Gyrating on stage ecstatically is a man comfortably clothed in denim shorts, red socks and white long hair. Lou Majaw, the last performer for the night at the North East festival held in IGNCA (Indira Gandhi National Centre of Arts) in central Delhi, has an infectious energy that unsettles the cameramen upfront. Like the rest of the crowd, the man who is supposed to helm the camera is beside himself when he sees Lou remove his shirt in the most free-spirited manner.
As a performer, Lou has this rare knack — of enjoying one’s own act so much so that he becomes more than just an artiste. He is a part of the audience, a performer par excellence. Perhaps, it must be his 50-year long music career that has made him so comfortable in his skin. Or it must be because he has seen it all — the roots of rock and roll planted in the 1960s and their subsequent spread through the country.
At The Pianoman, an upmarket jazz bar in Safdarjung Enclave, south Delhi, Lou has slipped into a different avatar. It has only been a day since his electrifying performance at the IGNCA and he does not show any sign of fatigue. He arrives on time with his incredibly talented band Lou Majaw and friends, to do the sound check before they play their set for the evening. Still clad in his trademark ensemble of tight denim shorts with red socks and sneakers, Lou is unconcerned about the hype around his clothing. “It’s purely for comfort that I choose to wear what I wear, although you can call it a style statement if you wish,” he says with a grin.
Amidst a loud sound check, Lou pauses to make a few replies. For Lou, these interruptions are hardly a disturbance in between his preparations. Going back and forth between his sound check and the conversations, Lou speaks with natural ease and instinctive wisdom when he looks back at his career. “I must say that I have learnt a lot. But a lot is still left to be learnt. When I look back at my journey, what can I say? It has been exciting. Maybe, a rollercoaster ride?”
In the 1950s when Elvis was on everyone’s mind, a young Lou found his way to his first guitar in Shillong. Instantly drawn to its magic, Lou began playing for his school band. However, this tryst with his boarding school did not last for long. Unlike the musicians of his time who were shifting out to cities where the rock scene was thriving, Lou wasn’t keen about building a music career. But in a classic rock star style, Lou dropped out of high school and headed for Calcutta when the school had become a shackle to his adventurous spirit. Thus, an instinctive urge to escape the authoritarian environment at school, led to the beginning of a life-long journey.
At the Pianoman, the small group of technicians handling the sound check cheers as Lou Majaw and Friends belt one of their popular numbers. It is a lively blues number that makes the few present in the bar foot tap to its beats. As the song nears its end, Lou raises his arm like a music conductor and signals the band to stop playing. Asking for a drink of warm water to soothe his vocal chords and recalling the many ups and downs of his career, Lou says, “Each individual deals with it differently. I stuck on to it because of my love for music. I mean, once you are on the road, there are no two ways to go about it. For me, music just makes sense. It is meaningful.”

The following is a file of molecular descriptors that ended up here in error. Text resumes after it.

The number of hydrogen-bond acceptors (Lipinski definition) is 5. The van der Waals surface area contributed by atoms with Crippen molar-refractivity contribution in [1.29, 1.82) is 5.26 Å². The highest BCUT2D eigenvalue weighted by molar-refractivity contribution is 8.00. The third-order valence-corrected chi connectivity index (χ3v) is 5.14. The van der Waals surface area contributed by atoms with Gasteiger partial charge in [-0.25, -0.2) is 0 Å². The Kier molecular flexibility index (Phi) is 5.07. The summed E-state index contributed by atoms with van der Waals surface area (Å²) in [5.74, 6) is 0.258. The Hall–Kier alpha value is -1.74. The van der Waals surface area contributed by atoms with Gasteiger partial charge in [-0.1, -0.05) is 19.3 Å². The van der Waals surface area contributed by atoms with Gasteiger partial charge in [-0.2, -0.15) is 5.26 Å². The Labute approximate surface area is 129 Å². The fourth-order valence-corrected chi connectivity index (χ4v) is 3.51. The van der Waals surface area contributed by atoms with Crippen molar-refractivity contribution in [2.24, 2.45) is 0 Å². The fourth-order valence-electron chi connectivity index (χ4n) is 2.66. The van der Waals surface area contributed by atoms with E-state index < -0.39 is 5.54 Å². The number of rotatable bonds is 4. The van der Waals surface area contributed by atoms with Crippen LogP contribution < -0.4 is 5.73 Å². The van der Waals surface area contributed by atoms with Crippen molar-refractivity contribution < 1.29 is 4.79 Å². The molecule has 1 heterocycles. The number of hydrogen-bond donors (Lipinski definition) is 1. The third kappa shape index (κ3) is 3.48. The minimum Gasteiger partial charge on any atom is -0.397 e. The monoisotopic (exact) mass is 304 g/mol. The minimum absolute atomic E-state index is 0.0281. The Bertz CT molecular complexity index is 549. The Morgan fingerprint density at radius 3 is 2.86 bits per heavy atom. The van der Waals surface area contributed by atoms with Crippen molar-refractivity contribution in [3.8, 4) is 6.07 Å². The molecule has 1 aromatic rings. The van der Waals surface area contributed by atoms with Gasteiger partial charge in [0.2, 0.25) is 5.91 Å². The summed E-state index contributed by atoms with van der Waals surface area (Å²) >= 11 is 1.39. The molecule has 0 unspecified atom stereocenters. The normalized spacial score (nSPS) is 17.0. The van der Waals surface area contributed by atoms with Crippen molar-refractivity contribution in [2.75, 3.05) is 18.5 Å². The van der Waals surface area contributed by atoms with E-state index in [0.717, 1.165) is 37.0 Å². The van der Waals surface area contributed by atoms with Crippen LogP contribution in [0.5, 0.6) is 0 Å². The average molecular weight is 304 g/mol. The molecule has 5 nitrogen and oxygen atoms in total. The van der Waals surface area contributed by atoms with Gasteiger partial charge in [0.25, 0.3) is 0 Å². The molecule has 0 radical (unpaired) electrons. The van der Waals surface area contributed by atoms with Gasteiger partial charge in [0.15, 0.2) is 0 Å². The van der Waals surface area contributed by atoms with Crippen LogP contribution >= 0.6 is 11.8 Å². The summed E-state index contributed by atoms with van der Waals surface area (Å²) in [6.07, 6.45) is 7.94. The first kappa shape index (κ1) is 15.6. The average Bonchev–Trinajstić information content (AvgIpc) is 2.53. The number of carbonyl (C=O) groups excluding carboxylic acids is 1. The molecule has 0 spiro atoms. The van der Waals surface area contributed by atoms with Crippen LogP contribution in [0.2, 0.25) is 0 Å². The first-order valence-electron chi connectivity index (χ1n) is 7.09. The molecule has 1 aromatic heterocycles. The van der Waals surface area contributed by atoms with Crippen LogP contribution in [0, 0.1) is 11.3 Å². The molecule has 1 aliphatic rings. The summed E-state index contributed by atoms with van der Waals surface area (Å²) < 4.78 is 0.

During his initial years in Calcutta, Lou had to face plenty of hardships. From day jobs at petrol pumps to cleaning floors and carrying goods for various establishments, he had to make ends meet somehow. Undaunted, Lou would frequent the pubs in the city with his guitar in the evenings. Eventually, he began playing with numerous bands and built a reputation for himself.
It was also in one of these pubs that he heard his first Bob Dylan song. Dylan left an indelible mark on Lou who was only six years younger than his inspiration. “What is unique about Bob Dylan’s songs are their depth. They are relevant even today and will be relevant tomorrow,” says Lou while tuning his guitar. In 1972, a few years down the line, Lou organised a concert in Shillong to celebrate Dylan’s birthday. Since then, Shillong has celebrated 43 birthdays of Bob Dylan, all thanks to Lou. The annual Dylan concert is now a mecca for Dylan fans all over India. In their 43-year-long bond, both Dylan and Lou have evolved as musicians and struck an abstract yet powerful bond through music — even though they haven’t met even once. But that does not bother Lou. “It doesn’t matter if I get to meet him or not. It’s the music that is important.”
As soon as Lou stops speaking, the band is ready to play yet another song, the last one for the sound check. In a style typical of Lou, he explains how music has always had the power to transcend boundaries with its overwhelming passion. “It helps people cope with life struggles all over the world. Similarly, it acts as, what should I say, a ‘relaxant’. In the North East, for instance, it is a kind of escape from our everyday struggles.”
“When the government imposes bandhs across the North East on 15 August and 26 January, the authorities curb the freedom of the people. But me and my band, hold music concerts so that people can come together to enjoy music. They [the government] do their thing while we do ours,” he adds.
When the sound check gets over, Lou and his band members are ready to leave. He answers one last question — about his favourite song. Lou answers, “If there has to be one, it has to be the song for times — Blowing in the wind”. He seems to have connected to the song at many levels; the lyrics to his own song, ‘Across the sea of sorrow’ reflect one such connection,
I’ve known hunger since I was ten
And loneliness was my good friend
I learnt to smile, when I felt sad
And the good times turnin’ bad
Yes I’m on the other side now
Across the sea of sorrow
Yes I can see the light now,
I know which way the wind blows